What is tuberous sclerosis?
Tuberous sclerosis or tuberous sclerosis complex is a genetic disorder that is characterised by hamartomas in many organs, but particularly the skin, brain, eye, kidney and heart. Hamartomas are non-cancerous malformations composed of overgrowth of the cells and tissues that normally occur in the affected area and include naevi (birthmarks). It is also known as epiloia.
Skin lesions, epileptic seizures and developmental delay/behavioural problems are the main features of tuberous sclerosis complex. However, individuals with the condition may be affected in many different ways and with differing degrees of severity. Some patients may have very few or no symptoms at all, whilst others may be severely affected with a multitude of symptoms.
What causes tuberous sclerosis and who gets it?
Tuberous sclerosis is a genetic disorder. About one third of all cases of tuberous sclerosis are inherited from an affected parent. All other cases are due to sporadic new mutations of the tuberin protein gene occurring in the early stages of life.
People of all races and sex may be affected. The condition may become apparent any time from infancy to adulthood but usually occurs between 2-6 years of age.
What are the skin signs of tuberous sclerosis complex?
Skin lesions are found in 60-70% of cases of tuberous sclerosis.
|Ovoid or ash leaf-shaped white macules||
Other organ involvement
Epilepsy is present in about 70% of patients with tuberous sclerosis.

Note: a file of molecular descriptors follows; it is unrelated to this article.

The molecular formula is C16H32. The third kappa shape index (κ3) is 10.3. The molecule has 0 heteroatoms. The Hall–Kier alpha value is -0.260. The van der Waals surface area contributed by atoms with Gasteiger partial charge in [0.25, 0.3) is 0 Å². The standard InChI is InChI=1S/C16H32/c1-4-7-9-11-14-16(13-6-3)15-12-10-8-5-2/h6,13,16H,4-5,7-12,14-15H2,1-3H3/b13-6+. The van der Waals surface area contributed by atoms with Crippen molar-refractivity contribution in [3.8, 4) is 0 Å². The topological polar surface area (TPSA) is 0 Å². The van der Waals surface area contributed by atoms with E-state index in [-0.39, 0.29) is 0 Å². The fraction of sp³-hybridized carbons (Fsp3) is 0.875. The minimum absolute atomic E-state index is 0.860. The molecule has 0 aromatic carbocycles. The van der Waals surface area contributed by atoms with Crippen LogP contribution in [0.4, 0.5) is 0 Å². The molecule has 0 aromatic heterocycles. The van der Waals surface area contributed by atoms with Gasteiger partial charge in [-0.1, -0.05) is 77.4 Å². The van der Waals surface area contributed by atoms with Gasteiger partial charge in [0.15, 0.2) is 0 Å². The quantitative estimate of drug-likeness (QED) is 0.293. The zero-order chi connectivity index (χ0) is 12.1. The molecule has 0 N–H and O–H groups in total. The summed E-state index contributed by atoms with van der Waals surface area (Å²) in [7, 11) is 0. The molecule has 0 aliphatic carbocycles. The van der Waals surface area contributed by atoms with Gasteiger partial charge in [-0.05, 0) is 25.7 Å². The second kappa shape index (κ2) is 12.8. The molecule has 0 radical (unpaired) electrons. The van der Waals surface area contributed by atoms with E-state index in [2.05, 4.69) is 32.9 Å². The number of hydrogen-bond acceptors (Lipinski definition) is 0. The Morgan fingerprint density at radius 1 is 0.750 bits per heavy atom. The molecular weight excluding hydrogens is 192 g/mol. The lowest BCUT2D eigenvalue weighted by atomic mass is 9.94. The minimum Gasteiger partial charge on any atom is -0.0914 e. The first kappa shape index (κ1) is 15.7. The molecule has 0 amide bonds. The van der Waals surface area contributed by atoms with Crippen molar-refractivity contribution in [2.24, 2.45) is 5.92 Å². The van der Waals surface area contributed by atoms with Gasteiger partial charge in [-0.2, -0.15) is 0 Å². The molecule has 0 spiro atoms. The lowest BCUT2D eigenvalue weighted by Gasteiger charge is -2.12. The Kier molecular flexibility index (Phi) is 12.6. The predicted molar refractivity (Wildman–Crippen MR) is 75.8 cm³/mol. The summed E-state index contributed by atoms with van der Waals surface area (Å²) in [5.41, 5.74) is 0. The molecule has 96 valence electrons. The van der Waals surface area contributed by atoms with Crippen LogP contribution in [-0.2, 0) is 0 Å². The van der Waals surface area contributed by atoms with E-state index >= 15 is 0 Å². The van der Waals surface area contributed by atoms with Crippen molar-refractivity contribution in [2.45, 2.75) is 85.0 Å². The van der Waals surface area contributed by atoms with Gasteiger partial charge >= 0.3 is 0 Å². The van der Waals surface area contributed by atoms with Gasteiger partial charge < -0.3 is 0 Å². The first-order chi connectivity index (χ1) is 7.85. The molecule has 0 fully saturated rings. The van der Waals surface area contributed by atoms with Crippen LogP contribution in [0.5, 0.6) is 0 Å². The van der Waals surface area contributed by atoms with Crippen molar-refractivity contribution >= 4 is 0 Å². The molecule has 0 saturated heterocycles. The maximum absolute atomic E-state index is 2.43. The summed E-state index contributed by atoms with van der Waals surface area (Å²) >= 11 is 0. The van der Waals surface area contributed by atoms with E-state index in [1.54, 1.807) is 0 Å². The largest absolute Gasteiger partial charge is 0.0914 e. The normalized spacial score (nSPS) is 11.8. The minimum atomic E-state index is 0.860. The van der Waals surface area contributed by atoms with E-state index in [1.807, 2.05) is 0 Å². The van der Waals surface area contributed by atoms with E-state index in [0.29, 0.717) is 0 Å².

- Usually begins in infancy or early childhood and may precede appearance of skin lesions by years
- The greater the number of tumours (cortical tubers) in the brain, the greater the severity of seizures.
Developmental delay and behavioural problems may also occur. Symptoms include mild to severe mental retardation, autism, attention deficit disorder (ADD), anxiety, depression, paranoia and schizophrenia.
Other signs and symptoms of tuberous sclerosis include:
- Eye involvement: white spots on the iris and white lumps on the retina
- Heart, gastrointestinal and kidney tumours
- Lung changes
What treatment is available?
tuberous sclerosis is a multisystem disorder so treatment from a team of specialist doctors is usually necessary.
Experimentally, the topical mTOR inhibitors rapamycin and sirolimus have proved helpful in reducing angiofibromas in pilot studies involving a few patients. It appears to work best in younger children.
- OMIM – Online Mendelian Inheritance in Man (search term Tuberous sclerosis)
- Book: Textbook of Dermatology. Ed Rook A, Wilkinson DS, Ebling FJB, Champion RH, Burton JL. Fourth edition. Blackwell Scientific Publications.
- Tuberous Sclerosis Complex – GeneTests GeneReviews
- Schwartz RA, Fernandez G, Kotulska K, Jozwiak S. Tuberous sclerosis complex: Advances in diagnosis, genetics, and management. J Am Acad Dermatol 2007;57:189-202. Medline
- Foster RS, Bint LJ, Halbert AR. Topical 0.1% rapamycin for angiofibromas in paediatric patients with tuberous sclerosis: A pilot study of four patients. Australas J Dermatol. 2012 Feb;53(1):52-6. doi: 10.1111/j.1440-0960.2011.00837.x. Epub 2011 Dec 29.
On DermNet NZ:
- Tuberous Sclerosis Alliance
- Tuberous sclerosis complex US National Library of Medicine Genetics Home Reference
- Australasian Tuberous Sclerosis Society
- New Zealand Tuberous Sclerosis Support Group
- Dermatologic Manifestations of Tuberous Sclerosis – Medscape Reference
- Tuberous Sclerosis Association UK
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